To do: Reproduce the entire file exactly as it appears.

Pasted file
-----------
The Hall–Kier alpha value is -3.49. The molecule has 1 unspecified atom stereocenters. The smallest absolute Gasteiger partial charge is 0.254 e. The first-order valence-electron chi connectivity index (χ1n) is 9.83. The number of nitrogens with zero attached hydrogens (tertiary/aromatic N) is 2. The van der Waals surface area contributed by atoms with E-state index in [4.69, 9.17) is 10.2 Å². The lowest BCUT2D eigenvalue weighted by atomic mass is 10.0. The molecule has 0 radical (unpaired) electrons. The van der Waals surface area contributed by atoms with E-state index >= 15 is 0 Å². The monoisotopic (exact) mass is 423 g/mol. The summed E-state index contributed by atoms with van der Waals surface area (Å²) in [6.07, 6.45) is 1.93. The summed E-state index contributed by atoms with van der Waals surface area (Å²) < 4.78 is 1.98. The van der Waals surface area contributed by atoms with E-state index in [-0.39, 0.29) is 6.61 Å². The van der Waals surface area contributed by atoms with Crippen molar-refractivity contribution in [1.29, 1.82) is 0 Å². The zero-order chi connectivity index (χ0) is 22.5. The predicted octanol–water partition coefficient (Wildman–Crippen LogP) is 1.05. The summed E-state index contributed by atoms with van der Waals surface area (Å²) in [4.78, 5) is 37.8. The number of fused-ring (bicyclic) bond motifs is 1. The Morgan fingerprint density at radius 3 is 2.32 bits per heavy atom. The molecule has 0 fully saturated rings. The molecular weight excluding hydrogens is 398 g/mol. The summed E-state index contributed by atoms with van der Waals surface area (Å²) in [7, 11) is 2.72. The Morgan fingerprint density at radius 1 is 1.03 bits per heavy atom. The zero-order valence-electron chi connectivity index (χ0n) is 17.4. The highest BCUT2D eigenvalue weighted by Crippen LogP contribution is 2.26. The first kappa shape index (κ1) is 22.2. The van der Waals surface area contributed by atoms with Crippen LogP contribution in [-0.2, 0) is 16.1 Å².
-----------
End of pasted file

The Hall–Kier alpha value is -3.49. The molecule has 1 unspecified atom stereocenters. The smallest absolute Gasteiger partial charge is 0.254 e. The first-order valence-electron chi connectivity index (χ1n) is 9.83. The number of nitrogens with zero attached hydrogens (tertiary/aromatic N) is 2. The van der Waals surface area contributed by atoms with E-state index in [4.69, 9.17) is 10.2 Å². The lowest BCUT2D eigenvalue weighted by atomic mass is 10.0. The molecule has 0 radical (unpaired) electrons. The van der Waals surface area contributed by atoms with E-state index >= 15 is 0 Å². The monoisotopic (exact) mass is 423 g/mol. The summed E-state index contributed by atoms with van der Waals surface area (Å²) in [6.07, 6.45) is 1.93. The summed E-state index contributed by atoms with van der Waals surface area (Å²) < 4.78 is 1.98. The van der Waals surface area contributed by atoms with E-state index in [-0.39, 0.29) is 6.61 Å². The van der Waals surface area contributed by atoms with Crippen molar-refractivity contribution in [1.29, 1.82) is 0 Å². The zero-order chi connectivity index (χ0) is 22.5. The predicted octanol–water partition coefficient (Wildman–Crippen LogP) is 1.05. The summed E-state index contributed by atoms with van der Waals surface area (Å²) in [4.78, 5) is 37.8. The number of fused-ring (bicyclic) bond motifs is 1. The Morgan fingerprint density at radius 3 is 2.32 bits per heavy atom. The molecule has 0 fully saturated rings. The molecular weight excluding hydrogens is 398 g/mol. The summed E-state index contributed by atoms with van der Waals surface area (Å²) in [7, 11) is 2.72. The Morgan fingerprint density at radius 1 is 1.03 bits per heavy atom. The zero-order valence-electron chi connectivity index (χ0n) is 17.4. The highest BCUT2D eigenvalue weighted by Crippen LogP contribution is 2.26. The first kappa shape index (κ1) is 22.2. The van der Waals surface area contributed by atoms with Crippen LogP contribution in [-0.2, 0) is 16.1 Å².